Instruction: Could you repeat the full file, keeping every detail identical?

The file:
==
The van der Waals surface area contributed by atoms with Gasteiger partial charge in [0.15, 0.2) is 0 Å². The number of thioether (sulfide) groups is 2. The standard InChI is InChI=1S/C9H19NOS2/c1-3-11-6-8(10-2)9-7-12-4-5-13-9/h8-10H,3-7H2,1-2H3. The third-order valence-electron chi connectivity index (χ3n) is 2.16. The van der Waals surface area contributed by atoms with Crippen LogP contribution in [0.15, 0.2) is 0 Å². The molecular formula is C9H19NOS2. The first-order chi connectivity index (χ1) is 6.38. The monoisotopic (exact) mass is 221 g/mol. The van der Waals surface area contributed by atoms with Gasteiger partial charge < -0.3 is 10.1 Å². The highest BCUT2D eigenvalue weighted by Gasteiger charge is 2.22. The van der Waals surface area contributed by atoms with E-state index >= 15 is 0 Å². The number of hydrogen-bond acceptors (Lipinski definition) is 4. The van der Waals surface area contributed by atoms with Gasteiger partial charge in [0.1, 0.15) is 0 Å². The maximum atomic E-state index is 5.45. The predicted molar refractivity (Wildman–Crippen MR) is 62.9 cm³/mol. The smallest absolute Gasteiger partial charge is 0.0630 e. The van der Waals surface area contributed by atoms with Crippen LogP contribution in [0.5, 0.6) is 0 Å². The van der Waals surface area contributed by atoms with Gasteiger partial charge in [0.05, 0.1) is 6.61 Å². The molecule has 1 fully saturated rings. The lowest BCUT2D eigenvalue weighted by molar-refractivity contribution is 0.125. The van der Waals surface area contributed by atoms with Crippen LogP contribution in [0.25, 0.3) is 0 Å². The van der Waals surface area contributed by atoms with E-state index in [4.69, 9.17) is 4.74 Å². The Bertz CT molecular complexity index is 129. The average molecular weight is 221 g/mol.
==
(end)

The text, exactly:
The van der Waals surface area contributed by atoms with Gasteiger partial charge in [0.15, 0.2) is 0 Å². The number of thioether (sulfide) groups is 2. The standard InChI is InChI=1S/C9H19NOS2/c1-3-11-6-8(10-2)9-7-12-4-5-13-9/h8-10H,3-7H2,1-2H3. The third-order valence-electron chi connectivity index (χ3n) is 2.16. The van der Waals surface area contributed by atoms with Crippen LogP contribution in [0.15, 0.2) is 0 Å². The molecular formula is C9H19NOS2. The first-order chi connectivity index (χ1) is 6.38. The monoisotopic (exact) mass is 221 g/mol. The van der Waals surface area contributed by atoms with Gasteiger partial charge < -0.3 is 10.1 Å². The highest BCUT2D eigenvalue weighted by Gasteiger charge is 2.22. The van der Waals surface area contributed by atoms with E-state index >= 15 is 0 Å². The number of hydrogen-bond acceptors (Lipinski definition) is 4. The van der Waals surface area contributed by atoms with Gasteiger partial charge in [0.1, 0.15) is 0 Å². The maximum atomic E-state index is 5.45. The predicted molar refractivity (Wildman–Crippen MR) is 62.9 cm³/mol. The smallest absolute Gasteiger partial charge is 0.0630 e. The van der Waals surface area contributed by atoms with Crippen LogP contribution in [0.5, 0.6) is 0 Å². The van der Waals surface area contributed by atoms with Gasteiger partial charge in [0.05, 0.1) is 6.61 Å². The molecule has 1 fully saturated rings. The lowest BCUT2D eigenvalue weighted by molar-refractivity contribution is 0.125. The van der Waals surface area contributed by atoms with Crippen LogP contribution in [0.25, 0.3) is 0 Å². The van der Waals surface area contributed by atoms with E-state index in [4.69, 9.17) is 4.74 Å². The Bertz CT molecular complexity index is 129. The average molecular weight is 221 g/mol.